Boat People: Persistence of Vision

<em>Boat People:</em> Persistence of Vision

The first line we hear in Boat People is a command—“Don’t look at the camera”—spoken to a group of schoolchildren in 1978 Vietnam. They’re beautiful, these children, beaming in their crisp white shirts and red scarves as they sing the praises of Ho Chi Minh and run a relay race through a watermelon patch. The camera they’re not supposed to look at is being operated by Shiomi Akutagawa (George Lam), a Japanese photojournalist who’s visiting the country as a guest of the Communist government. Its hope is that he’ll help show the world the joy and prosperity of life in Vietnam’s New Economic Zones, regions of undeveloped countryside to which hundreds of thousands have been relocated by the regime. It is, of course, a seductive lie: days later, Akutagawa will slip back into this zone, this time without his camera, and see the stark truth of how these children, no longer smiling or singing, really live.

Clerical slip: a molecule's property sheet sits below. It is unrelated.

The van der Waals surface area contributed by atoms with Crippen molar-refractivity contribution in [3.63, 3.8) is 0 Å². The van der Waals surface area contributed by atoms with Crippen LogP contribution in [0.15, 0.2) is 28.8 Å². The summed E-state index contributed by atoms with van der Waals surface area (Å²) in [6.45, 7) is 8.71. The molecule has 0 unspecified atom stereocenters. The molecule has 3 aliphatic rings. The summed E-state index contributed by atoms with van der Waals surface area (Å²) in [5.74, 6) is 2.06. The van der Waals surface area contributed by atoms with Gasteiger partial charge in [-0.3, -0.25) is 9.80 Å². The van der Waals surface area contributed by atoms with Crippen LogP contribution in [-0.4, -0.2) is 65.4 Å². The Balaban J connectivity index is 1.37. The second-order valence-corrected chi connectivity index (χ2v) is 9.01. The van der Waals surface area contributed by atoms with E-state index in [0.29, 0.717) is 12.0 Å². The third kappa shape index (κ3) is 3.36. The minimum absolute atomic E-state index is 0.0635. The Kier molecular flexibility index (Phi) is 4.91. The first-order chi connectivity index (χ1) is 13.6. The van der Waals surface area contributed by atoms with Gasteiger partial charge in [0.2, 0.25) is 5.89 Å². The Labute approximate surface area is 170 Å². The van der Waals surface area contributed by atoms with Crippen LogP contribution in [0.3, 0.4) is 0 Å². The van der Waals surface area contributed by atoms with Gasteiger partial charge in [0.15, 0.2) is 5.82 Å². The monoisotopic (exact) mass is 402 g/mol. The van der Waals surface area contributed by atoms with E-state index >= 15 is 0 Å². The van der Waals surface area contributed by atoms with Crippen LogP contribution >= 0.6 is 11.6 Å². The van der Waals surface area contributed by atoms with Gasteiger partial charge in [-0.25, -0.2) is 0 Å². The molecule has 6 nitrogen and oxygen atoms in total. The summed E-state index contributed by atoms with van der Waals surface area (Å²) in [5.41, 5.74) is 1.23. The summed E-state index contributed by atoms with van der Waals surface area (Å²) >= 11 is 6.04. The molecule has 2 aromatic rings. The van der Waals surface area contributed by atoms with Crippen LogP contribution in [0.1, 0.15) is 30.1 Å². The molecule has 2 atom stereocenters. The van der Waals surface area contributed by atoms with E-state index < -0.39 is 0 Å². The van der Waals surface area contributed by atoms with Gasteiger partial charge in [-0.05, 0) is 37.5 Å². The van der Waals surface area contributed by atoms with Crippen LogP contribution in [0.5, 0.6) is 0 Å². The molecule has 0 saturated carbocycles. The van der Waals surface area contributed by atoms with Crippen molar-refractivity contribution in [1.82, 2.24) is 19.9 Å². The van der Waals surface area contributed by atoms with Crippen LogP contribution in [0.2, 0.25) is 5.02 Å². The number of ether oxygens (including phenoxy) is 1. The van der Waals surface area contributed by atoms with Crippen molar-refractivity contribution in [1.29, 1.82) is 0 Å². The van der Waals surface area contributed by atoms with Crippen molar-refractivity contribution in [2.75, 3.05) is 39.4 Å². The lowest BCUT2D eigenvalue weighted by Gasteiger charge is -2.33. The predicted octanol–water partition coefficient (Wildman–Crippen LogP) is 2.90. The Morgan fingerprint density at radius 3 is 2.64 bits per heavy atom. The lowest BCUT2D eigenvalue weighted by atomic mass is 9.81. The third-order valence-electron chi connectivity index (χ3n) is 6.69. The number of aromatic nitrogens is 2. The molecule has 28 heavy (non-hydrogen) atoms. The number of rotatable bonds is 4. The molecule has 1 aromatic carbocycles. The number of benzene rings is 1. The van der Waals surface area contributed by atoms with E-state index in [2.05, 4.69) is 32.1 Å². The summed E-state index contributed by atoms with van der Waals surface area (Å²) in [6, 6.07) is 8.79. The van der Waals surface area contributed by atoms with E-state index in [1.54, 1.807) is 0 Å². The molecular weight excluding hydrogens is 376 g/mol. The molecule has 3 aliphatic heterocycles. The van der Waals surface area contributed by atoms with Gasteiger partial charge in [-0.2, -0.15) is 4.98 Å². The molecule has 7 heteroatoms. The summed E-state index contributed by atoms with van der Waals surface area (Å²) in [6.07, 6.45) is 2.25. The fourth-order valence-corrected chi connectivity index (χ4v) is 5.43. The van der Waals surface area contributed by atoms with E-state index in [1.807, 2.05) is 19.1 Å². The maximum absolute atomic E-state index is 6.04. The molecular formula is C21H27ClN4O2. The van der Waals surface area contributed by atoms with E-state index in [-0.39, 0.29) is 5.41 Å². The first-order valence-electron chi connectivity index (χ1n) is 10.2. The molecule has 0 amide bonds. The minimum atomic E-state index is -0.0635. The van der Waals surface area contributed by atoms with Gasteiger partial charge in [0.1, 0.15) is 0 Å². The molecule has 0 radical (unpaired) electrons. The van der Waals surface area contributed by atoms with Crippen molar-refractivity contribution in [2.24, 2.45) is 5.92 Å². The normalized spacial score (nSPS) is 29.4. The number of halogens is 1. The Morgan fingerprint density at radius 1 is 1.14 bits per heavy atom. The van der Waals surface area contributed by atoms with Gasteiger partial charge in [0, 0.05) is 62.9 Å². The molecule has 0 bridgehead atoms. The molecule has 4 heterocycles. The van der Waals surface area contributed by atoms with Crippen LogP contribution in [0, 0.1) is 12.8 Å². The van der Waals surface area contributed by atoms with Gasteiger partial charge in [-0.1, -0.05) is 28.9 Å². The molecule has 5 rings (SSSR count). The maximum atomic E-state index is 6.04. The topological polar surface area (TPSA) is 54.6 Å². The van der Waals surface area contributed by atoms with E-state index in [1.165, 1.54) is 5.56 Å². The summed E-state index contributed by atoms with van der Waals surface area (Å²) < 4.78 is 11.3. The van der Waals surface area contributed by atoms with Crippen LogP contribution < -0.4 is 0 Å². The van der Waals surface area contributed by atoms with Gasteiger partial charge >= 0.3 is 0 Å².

Well before it delivers that twist of the knife, Boat People (1982)—the fourth feature by Hong Kong filmmaker Ann Hui, and the third entry in her celebrated “Vietnam trilogy”—puts us on high alert. “Don’t look at the camera,” an order meant to deflect children’s attention, has the exact countereffect of inviting the audience’s scrutiny. Already during this early visit, it’s clear that these idyllic sights have been orchestrated for Akutagawa’s benefit, even if he may not yet grasp the full scope of what is being hidden. “I don’t want things arranged for me,” he says early on, requesting the cultural bureau’s permission to wander off on his own. And so we follow him into the streets of Da Nang, where signs everywhere extol values like freedom and independence, but the injustices he witnesses—petty thefts and deadly explosions, a family evicted and loaded into the back of a police truck, strong-bodied men rounded up in crowded marketplaces and dragged away—tell a radically different story.

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